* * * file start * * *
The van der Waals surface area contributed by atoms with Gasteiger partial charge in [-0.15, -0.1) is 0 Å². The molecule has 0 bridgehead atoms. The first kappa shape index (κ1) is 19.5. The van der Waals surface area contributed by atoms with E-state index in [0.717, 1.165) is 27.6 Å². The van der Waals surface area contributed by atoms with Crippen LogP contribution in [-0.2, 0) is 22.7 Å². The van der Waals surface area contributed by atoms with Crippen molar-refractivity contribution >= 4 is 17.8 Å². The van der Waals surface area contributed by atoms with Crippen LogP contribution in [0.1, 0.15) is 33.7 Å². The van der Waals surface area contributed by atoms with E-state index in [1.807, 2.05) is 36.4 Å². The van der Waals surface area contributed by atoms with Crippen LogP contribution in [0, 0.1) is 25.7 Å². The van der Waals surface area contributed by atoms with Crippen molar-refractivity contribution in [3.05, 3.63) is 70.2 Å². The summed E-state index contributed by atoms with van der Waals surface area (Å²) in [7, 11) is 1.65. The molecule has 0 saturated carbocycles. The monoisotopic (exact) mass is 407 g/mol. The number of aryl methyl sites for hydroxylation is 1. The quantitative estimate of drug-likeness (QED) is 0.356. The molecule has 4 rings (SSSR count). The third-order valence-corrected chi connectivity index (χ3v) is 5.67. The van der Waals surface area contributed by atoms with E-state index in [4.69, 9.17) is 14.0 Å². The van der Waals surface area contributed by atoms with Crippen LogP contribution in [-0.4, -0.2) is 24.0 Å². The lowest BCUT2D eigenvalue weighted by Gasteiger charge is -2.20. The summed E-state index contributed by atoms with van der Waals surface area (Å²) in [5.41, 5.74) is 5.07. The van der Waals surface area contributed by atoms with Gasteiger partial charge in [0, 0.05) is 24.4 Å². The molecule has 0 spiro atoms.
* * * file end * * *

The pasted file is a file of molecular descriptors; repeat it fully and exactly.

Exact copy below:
The van der Waals surface area contributed by atoms with Gasteiger partial charge in [-0.15, -0.1) is 0 Å². The molecule has 0 bridgehead atoms. The first kappa shape index (κ1) is 19.5. The van der Waals surface area contributed by atoms with E-state index in [0.717, 1.165) is 27.6 Å². The van der Waals surface area contributed by atoms with Crippen LogP contribution in [-0.2, 0) is 22.7 Å². The van der Waals surface area contributed by atoms with Crippen molar-refractivity contribution >= 4 is 17.8 Å². The van der Waals surface area contributed by atoms with Crippen LogP contribution in [0.1, 0.15) is 33.7 Å². The van der Waals surface area contributed by atoms with E-state index in [1.807, 2.05) is 36.4 Å². The van der Waals surface area contributed by atoms with Crippen LogP contribution in [0, 0.1) is 25.7 Å². The van der Waals surface area contributed by atoms with Crippen molar-refractivity contribution in [3.05, 3.63) is 70.2 Å². The summed E-state index contributed by atoms with van der Waals surface area (Å²) in [7, 11) is 1.65. The molecule has 0 saturated carbocycles. The monoisotopic (exact) mass is 407 g/mol. The number of aryl methyl sites for hydroxylation is 1. The quantitative estimate of drug-likeness (QED) is 0.356. The molecule has 4 rings (SSSR count). The third-order valence-corrected chi connectivity index (χ3v) is 5.67. The van der Waals surface area contributed by atoms with E-state index in [4.69, 9.17) is 14.0 Å². The van der Waals surface area contributed by atoms with Crippen LogP contribution in [-0.4, -0.2) is 24.0 Å². The lowest BCUT2D eigenvalue weighted by Gasteiger charge is -2.20. The summed E-state index contributed by atoms with van der Waals surface area (Å²) in [5.41, 5.74) is 5.07. The van der Waals surface area contributed by atoms with Gasteiger partial charge in [0, 0.05) is 24.4 Å². The molecule has 0 spiro atoms.